‘If’ is not the most important word in football for nothing. If only Edinson Cavani had headed past Juventus’ Gianluigi Buffon and not into his hands last Friday. If only his free-kick had gone in and not over the bar. Had he rippled the net in the way he regularly does, he would have extended his lead at the top of the scoring charts. More importantly, however, Napoli would be just three points behind leaders Juve.
The reality is that none of that happened. Instead, Cavani extended his own goal drought which now stands at seven matches – five in Serie A and two Europa League ties. His last strike came in the defeat of Parma on January 27.
His current dry streak in the Italian top-flight is the joint longest in his spell with Napoli and matches the stint last season where, after a hat-trick against Milan, he didn’t net again until a 2-1 defeat by Catania.
“I was without a goal for the entire month of February and March has not started like I would have hoped,” the unfazed Matador noted this week. “But I feel calm and I will find the goal sooner or later. I’ve just had a bit of bad luck recently and I’m working hard to get back among the goals.”
Is it just down to bad luck or is there more to it? One thing is for sure, the Uruguayan does not seem to be getting the same amount of assists as in the past, while the ones he does receive are not being used as incisively. He has also taken to defending, tackling, looking for the ball and consequently because of that going deeper to get it. This leaves him out of position, it takes him away from that zone where he is so dangerous.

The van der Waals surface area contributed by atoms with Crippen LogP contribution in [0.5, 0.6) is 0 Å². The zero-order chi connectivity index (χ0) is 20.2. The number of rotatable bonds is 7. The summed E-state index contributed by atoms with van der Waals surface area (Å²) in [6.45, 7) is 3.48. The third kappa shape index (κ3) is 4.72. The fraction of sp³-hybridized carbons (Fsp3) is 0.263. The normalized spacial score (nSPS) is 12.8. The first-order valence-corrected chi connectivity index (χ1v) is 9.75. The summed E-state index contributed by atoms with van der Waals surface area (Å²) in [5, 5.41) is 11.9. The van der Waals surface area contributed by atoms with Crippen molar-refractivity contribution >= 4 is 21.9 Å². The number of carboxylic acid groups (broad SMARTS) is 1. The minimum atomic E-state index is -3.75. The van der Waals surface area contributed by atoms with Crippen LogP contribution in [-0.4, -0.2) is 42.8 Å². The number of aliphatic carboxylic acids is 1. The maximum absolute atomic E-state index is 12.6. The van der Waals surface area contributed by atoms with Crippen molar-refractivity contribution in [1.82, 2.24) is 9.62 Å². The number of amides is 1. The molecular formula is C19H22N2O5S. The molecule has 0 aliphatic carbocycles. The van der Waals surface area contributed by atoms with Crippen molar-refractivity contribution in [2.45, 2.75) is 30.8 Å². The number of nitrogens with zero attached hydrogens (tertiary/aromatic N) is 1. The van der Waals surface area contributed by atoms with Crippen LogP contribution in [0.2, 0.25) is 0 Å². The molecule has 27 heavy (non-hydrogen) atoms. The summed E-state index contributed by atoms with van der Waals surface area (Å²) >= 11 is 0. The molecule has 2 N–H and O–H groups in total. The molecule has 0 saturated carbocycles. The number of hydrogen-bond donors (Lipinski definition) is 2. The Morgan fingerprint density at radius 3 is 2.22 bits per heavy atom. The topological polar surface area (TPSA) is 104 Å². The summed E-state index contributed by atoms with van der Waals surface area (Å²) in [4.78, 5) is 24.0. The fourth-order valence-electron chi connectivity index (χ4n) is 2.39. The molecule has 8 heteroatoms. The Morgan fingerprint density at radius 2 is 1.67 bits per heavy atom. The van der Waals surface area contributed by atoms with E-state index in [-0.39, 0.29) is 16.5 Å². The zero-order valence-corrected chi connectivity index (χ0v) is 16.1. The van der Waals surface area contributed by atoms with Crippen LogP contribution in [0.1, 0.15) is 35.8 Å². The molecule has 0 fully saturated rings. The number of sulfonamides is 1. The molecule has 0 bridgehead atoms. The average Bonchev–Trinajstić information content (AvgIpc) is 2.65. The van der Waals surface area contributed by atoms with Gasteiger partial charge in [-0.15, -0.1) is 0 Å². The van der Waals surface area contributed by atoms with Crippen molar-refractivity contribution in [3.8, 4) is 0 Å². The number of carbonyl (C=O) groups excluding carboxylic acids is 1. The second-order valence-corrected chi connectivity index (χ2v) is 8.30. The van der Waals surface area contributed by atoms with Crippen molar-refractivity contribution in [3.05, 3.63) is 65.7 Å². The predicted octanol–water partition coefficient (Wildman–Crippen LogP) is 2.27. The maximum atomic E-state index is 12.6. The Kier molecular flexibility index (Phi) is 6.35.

Another worrying aspect is that he is being allowed to run around the field like a man who has lost all of his winnings on a game of pitch and toss. These exertions leave him in no fit state to function like a top striker. Why is he playing that way?
One thing we do know is that Cavani’s dilemma is obviously synonymous with Napoli’s. The last time they scored, before Gokhan Inler’s deflected long-distance strike against Juve, was Hugo Campagnaro’s volley against Lazio in early February.
So what is the problem? Certainly the secondary strikers are not pulling their weight. Neither Goran Pandev, who has failed to score for 20 games, nor Lorenzo Insigne have really stepped up to the plate and replaced Pocho Lavezzi. Yet can the blame be apportioned as simply as that or is it more to with Mazzarri, his decision making and his insistence on using the same old tired 3-4-1-2?
By an astonishing coincidence since his arrival, Napoli’s final 12 games of the last three seasons have ended with five wins, three draws and four defeats giving them 18 points.
With that sort of finish again even second place will be a struggle. The Coach has looked increasingly agitated on the touchline and needs to start earning his money. Cavani can meet with Triumph and Disaster and treat those two impostors just the same, but can Mazzarri? Can he trust himself when everyone doubts him and can he make allowances for that doubt? He needs to challenge his players for the big push, he needs to get Cavani back on the goal trail.